Finally, although impressive in its scope,VH1's list isn't quite A-to-Z comprehensive: the alphabetical roster ends with Tiger Woods.
That means no Xena, no Yanni, and gasp no Zamfir.
It's an Outrage!
By its very nature, a list like VH1's 200 Greatest Pop Culture Icons is bound to elicit a few quibbles. Here are ours.
Where's Bill Murray? C'mon, people are still copping lines from "Caddyshack," "Stripes," "Ghostbusters," even "Meatballs." And his recent work in "Rushmore" and "The Royal Tenenbaums" shows he doesn't have to be outrageous to be hilarious anymore.
Two Rocks too many That would be Chris and The. Chris Rock is a funny guy, no doubt. But he does his best work on awards shows and, like Eddie Murphy, we have to deduct points for his awful music video.
We also like wrestler, actor and former Hawai'i resident The Rock. But his screen resume is spotty and, as a wrestler, he can't be more of an icon than Andre the Giant or Hulk Hogan.
Macaulay Culkin in Huh?
Andy Kaufman out He gave us Latka Gravas, Tony Clifton, the Inter-Gender Wrestling Championship, and a death as mysterious as anything this side of Jim Morrison and L. Ron Hubbard.
VH1 listmakers were wise to exclude these pop culture speed bumps.
Carrot Top Some observers have speculated that there's something deeper than failed humor at work in Carrot Top's schtick. Call us when you figure it out.
Clara Peller The old "Where's the Beef?" lady is an interesting case study in the commercial power of the catch phrase, but her cultural significance has been grossly overstated over the years.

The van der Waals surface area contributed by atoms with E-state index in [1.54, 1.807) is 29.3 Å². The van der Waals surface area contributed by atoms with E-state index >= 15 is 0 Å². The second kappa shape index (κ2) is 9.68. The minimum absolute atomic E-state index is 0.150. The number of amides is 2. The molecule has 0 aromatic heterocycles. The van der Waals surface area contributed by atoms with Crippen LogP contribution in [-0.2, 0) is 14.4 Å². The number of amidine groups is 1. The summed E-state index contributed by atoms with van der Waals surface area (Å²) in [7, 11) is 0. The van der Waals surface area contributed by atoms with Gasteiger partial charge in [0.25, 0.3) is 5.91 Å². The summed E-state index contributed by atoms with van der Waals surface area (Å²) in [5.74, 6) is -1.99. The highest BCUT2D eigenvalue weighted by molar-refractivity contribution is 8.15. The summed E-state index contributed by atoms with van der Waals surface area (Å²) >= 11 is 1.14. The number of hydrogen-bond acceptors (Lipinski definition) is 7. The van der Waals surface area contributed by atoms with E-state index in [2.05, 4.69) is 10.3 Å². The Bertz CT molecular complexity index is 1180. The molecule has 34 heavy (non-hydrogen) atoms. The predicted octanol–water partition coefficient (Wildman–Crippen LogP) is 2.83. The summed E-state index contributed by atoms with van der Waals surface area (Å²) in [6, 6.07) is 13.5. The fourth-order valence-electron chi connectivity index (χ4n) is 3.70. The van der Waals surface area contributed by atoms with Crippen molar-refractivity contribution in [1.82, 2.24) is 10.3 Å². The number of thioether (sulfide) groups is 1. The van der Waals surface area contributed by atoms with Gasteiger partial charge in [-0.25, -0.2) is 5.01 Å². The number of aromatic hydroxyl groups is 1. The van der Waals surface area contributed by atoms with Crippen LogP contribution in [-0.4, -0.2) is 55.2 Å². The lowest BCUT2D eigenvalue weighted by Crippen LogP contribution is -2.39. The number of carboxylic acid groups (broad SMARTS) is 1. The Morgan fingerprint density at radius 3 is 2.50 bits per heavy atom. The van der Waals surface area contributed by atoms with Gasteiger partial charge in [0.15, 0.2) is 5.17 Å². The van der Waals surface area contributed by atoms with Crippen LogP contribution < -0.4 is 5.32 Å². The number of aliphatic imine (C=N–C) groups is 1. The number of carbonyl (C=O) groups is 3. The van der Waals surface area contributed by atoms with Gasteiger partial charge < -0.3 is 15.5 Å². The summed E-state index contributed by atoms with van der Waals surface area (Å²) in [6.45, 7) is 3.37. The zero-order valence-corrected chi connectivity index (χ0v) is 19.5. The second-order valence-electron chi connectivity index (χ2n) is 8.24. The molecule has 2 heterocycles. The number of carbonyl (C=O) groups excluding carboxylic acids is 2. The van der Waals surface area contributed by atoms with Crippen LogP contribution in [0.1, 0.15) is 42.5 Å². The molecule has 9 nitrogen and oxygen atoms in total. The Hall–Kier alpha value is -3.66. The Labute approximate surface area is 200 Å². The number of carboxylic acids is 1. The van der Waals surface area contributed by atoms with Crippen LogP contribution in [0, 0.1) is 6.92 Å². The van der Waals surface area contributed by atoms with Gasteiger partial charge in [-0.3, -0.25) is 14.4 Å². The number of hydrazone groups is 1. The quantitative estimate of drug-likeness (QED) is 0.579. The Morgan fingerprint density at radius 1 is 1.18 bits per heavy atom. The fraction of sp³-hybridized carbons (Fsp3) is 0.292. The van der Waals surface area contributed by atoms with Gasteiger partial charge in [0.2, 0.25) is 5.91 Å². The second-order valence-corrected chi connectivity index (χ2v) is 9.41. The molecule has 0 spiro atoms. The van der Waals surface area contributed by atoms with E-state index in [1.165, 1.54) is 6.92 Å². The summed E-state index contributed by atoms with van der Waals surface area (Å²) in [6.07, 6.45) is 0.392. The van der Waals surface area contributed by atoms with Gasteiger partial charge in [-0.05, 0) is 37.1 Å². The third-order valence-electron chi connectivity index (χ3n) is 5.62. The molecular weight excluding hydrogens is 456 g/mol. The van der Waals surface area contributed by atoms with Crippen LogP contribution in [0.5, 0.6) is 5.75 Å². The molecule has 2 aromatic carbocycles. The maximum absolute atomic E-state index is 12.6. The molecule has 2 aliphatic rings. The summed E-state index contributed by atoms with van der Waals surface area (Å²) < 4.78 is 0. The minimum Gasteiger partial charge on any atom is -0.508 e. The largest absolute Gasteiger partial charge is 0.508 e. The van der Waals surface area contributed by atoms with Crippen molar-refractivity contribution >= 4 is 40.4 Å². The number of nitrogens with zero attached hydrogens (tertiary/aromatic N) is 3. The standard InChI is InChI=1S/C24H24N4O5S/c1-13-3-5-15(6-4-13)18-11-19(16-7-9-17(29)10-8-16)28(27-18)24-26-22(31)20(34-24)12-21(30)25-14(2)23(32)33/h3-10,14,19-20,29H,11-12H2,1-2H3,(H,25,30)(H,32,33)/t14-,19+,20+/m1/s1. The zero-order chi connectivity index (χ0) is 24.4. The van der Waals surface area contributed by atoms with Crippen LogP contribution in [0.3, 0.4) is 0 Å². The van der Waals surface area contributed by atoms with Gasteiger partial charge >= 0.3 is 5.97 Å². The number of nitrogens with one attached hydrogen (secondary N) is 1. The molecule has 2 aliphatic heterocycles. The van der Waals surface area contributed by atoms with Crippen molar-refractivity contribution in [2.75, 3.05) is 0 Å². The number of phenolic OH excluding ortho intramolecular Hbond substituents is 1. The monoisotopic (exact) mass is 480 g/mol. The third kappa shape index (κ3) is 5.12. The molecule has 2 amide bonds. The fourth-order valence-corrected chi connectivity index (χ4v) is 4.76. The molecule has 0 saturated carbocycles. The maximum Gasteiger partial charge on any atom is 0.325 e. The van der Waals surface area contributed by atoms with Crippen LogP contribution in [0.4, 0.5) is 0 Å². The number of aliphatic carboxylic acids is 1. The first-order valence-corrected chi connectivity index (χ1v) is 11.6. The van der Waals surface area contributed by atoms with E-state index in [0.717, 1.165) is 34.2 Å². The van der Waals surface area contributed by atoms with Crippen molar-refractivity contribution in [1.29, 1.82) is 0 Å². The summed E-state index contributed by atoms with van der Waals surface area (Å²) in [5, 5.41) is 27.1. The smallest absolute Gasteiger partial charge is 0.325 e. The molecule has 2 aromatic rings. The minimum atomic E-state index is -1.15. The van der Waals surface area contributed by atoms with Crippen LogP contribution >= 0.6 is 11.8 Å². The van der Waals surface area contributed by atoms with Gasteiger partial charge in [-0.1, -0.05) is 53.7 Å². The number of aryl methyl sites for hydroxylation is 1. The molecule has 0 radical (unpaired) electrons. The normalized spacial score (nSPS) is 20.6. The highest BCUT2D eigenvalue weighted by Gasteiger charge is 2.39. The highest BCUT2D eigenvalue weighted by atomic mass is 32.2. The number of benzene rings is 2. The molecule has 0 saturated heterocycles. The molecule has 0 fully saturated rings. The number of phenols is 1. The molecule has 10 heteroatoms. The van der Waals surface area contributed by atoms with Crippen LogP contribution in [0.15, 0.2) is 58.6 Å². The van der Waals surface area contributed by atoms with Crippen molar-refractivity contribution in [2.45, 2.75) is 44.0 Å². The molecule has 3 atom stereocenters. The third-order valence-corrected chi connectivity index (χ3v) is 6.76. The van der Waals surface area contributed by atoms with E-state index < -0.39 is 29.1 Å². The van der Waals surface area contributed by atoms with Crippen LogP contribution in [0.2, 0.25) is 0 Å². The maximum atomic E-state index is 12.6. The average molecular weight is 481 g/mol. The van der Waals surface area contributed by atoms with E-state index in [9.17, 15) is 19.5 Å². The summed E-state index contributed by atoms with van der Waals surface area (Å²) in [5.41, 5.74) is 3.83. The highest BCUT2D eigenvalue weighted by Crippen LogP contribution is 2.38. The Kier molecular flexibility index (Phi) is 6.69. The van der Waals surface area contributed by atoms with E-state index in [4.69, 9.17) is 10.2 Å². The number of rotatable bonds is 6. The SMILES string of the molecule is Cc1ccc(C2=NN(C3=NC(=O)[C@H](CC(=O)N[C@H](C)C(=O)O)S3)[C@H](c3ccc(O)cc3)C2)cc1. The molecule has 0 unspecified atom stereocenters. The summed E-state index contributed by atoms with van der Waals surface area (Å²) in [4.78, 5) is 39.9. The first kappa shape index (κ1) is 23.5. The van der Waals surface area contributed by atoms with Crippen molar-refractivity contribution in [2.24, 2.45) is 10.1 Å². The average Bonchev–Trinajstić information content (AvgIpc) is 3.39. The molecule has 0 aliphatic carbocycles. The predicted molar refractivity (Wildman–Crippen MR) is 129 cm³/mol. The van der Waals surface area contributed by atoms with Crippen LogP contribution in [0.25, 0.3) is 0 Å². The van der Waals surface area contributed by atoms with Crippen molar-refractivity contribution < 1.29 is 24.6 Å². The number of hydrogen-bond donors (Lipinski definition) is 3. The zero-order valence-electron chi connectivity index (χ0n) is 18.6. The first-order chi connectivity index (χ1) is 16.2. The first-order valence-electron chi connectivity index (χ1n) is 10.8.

Kato Cailin What was so interesting about this guy in the first place?
Don't Let the Door Hitcha ...
These here-today pop culture icons will be gone the next time someone compiles this list.
Monica Lewinsky No matter how many times she shows up on "Jimmy Kimmel Live," history will cast "that woman" in the same lame drama as Fawn Hall and Jessica Hahn.
Winona Ryder The only thing that separates Winona from, oh, Phoebe Cates is set of itchy fingers and a purseful of Demerol.
Justin Timberlake Umm, then again, Ricky Martin is still on the list...
Judge Judy Remember Judge Wapner, Dr. Ruth Westheimer, and that woman from "The Weakest Link?" Neither do we.
|TOP 200 POP CULTURE ICONS
Beavis & Butt-Head
The Bee Gees
The Brady Bunch
Michael J. Fox
Audrey Hepburn Katharine Hepburn
Kermit & Miss Piggy Nicole Kidman
Vivien Leigh & Clark Gable
The Rolling Stones
Bruce Springsteen Sylvester Stallone
The Three Stooges
Dick Van Dyke
Venus & Serena Williams Bruce Willis